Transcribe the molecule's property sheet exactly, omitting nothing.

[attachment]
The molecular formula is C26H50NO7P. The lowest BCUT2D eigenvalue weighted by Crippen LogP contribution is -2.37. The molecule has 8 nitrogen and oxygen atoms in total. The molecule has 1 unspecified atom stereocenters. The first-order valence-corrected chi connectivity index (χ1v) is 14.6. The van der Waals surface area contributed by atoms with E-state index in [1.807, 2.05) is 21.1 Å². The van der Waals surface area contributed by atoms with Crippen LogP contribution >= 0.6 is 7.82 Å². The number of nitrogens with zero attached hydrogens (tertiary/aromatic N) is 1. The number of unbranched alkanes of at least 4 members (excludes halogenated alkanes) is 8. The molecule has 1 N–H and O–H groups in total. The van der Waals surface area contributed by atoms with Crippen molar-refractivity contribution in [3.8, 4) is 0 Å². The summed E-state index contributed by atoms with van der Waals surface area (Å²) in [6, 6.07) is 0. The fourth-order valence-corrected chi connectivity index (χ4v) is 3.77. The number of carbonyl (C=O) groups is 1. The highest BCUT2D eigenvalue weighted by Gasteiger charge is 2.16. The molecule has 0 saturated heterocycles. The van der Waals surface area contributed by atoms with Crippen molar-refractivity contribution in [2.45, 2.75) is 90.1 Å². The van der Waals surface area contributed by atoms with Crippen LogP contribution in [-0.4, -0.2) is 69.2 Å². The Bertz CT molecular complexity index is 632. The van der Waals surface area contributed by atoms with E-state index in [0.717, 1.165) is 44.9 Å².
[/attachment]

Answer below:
The molecular formula is C26H50NO7P. The lowest BCUT2D eigenvalue weighted by Crippen LogP contribution is -2.37. The molecule has 8 nitrogen and oxygen atoms in total. The molecule has 1 unspecified atom stereocenters. The first-order valence-corrected chi connectivity index (χ1v) is 14.6. The van der Waals surface area contributed by atoms with E-state index in [1.807, 2.05) is 21.1 Å². The van der Waals surface area contributed by atoms with Crippen LogP contribution >= 0.6 is 7.82 Å². The number of nitrogens with zero attached hydrogens (tertiary/aromatic N) is 1. The number of unbranched alkanes of at least 4 members (excludes halogenated alkanes) is 8. The molecule has 1 N–H and O–H groups in total. The van der Waals surface area contributed by atoms with Crippen molar-refractivity contribution in [3.8, 4) is 0 Å². The summed E-state index contributed by atoms with van der Waals surface area (Å²) in [6, 6.07) is 0. The fourth-order valence-corrected chi connectivity index (χ4v) is 3.77. The number of carbonyl (C=O) groups is 1. The highest BCUT2D eigenvalue weighted by Gasteiger charge is 2.16. The molecule has 0 saturated heterocycles. The van der Waals surface area contributed by atoms with Crippen molar-refractivity contribution in [2.45, 2.75) is 90.1 Å². The van der Waals surface area contributed by atoms with Crippen LogP contribution in [-0.4, -0.2) is 69.2 Å². The Bertz CT molecular complexity index is 632. The van der Waals surface area contributed by atoms with E-state index in [0.717, 1.165) is 44.9 Å².